What about insect pressure? Bargen says he usually plans for one insecticide treatment for the sunflower moth. Occasionally, he has sprayed twice. Stem weevils are not a concern, but Dectes (long-horned beetle) is on his mind. He has used Furadan, but that product will no longer be available due to EPA action.

Despite the research results showing that Furadan has minimal impact on the Dectes, Bargen’s own experience made him a loyal customer. The Dectes numbers have increased along with expanded soybean acreage in his area. However, Bargen harvests early (at approximately 17% seed moisture), so the insect likely has not migrated to the base of the sunflower plant. That’s where it grinds out its overwintering chamber and makes the plant prone to lodging. Despite his commitment to the now-absent Furadan, Bargen’s early harvest should avoid that problem, suggests Kansas State University research.

A 50% oil nets Bargen a 20% price premium on his sunflower crop. “If I have an $18.00/cwt price, I pick up an additional $3.60/cwt for oil content premium on a 2,000-lb yield,” he points out. “That’s an additional $72 an acre. I can do a lot of insect control with that kind of money.”

The Nuckolls County producer starts by planting hybrids with good oil content potential. His weed control package includes Spartan, which takes care of his Palmer amaranth. He also tries to control troublesome broadleaf weeds in his rotation prior to going back to sunflower. His fertility program depends on soil test results, with a goal of 100 pounds of actual nitrogen per acre. He injects the nitrogen along with sulfur prior to planting. Bargen’s operation is entirely no-till.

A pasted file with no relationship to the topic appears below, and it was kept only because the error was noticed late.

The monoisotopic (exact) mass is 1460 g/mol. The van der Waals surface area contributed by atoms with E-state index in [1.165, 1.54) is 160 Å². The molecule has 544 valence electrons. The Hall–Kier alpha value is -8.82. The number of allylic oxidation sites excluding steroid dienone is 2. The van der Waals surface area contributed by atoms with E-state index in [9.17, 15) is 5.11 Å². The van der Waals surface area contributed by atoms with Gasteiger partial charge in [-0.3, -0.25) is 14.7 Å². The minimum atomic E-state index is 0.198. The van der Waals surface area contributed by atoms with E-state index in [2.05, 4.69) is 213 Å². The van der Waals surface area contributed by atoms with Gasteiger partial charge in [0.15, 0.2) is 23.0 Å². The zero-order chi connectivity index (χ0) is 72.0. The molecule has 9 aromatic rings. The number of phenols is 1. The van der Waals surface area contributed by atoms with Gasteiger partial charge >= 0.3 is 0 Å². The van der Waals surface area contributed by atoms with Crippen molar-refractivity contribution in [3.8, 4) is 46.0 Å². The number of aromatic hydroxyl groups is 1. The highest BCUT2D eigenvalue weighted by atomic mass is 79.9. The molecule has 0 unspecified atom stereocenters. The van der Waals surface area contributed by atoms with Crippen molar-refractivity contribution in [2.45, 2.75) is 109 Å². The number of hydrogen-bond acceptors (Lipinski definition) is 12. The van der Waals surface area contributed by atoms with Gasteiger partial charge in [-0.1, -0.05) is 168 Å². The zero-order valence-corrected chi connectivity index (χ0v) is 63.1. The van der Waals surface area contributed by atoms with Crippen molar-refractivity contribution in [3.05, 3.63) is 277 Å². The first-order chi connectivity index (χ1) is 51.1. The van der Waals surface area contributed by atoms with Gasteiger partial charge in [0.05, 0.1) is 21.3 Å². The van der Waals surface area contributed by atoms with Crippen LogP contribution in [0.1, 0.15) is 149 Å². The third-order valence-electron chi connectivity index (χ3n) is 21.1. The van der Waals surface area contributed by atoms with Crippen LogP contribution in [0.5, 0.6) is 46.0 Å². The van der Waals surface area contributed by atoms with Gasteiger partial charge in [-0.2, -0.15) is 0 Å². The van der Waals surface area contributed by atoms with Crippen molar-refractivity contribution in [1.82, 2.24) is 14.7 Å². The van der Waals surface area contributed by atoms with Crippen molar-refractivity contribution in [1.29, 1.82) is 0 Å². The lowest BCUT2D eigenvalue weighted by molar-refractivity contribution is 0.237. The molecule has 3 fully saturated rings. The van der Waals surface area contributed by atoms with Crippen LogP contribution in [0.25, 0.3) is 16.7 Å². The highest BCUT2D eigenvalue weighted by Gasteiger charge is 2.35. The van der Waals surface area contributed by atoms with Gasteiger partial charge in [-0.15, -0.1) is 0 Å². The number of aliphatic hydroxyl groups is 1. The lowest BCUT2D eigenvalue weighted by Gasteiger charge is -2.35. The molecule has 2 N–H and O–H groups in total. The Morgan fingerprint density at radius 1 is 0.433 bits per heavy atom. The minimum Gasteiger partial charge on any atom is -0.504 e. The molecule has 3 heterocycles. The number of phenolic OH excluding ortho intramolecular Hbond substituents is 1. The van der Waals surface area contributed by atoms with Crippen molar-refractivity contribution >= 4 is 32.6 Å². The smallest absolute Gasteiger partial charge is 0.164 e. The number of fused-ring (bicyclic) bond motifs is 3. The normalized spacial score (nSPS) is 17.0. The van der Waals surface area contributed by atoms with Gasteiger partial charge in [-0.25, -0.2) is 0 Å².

Harvesting at 17% seed moisture is not a problem, given Bargen’s air drying setup. “Temperatures in my area in early September are warm enough to air dry that seed down to storable levels in a short time,” he notes.

Dr. Rob Aiken, crops research scientist with the Kansas State University Northwest Research-Extension Center at Colby, is another advocate of early sunflower planting dates.

Planting date studies at that location usually point to higher oil content for earlier-planted sunflower. Dryland plantings at Colby in crop year 2000 indicated greater oil content with the early planting date; however, the 2001 test showed inconsistent results. Irrigated planting date studies in 2002, 2003 and 2004 all showed highest oil content with the earliest planting dates (generally mid-May).

In Aiken’s view, there’s great opportunity in planting longer-season hybrids in the High Plains. “We have the growing season here to plant longer-season hybrids like those that the Argentines are using,” he says. Longer-season sunflower should translate into additional yield potential and more oil production per acre. Aiken notes, however, that moving to longer-season hybrids will require earlier planting. An earlier planting date brings more risk of stem weevil damage, so that insect needs to be controlled.

Aiken adds that early planting will be easier in the High Plains once hybrids resistant to the stem weevil become available. He is a key researcher working in cooperation with USDA-ARS Sunflower Research Unit scientists in screening breeding material for stem weevil resistance at the Colby site. Progress is being made, with more information on that project to be provided in an upcoming issue of The Sunflower. — Larry Kleingartner

return to top of page

   More about Sunflower ►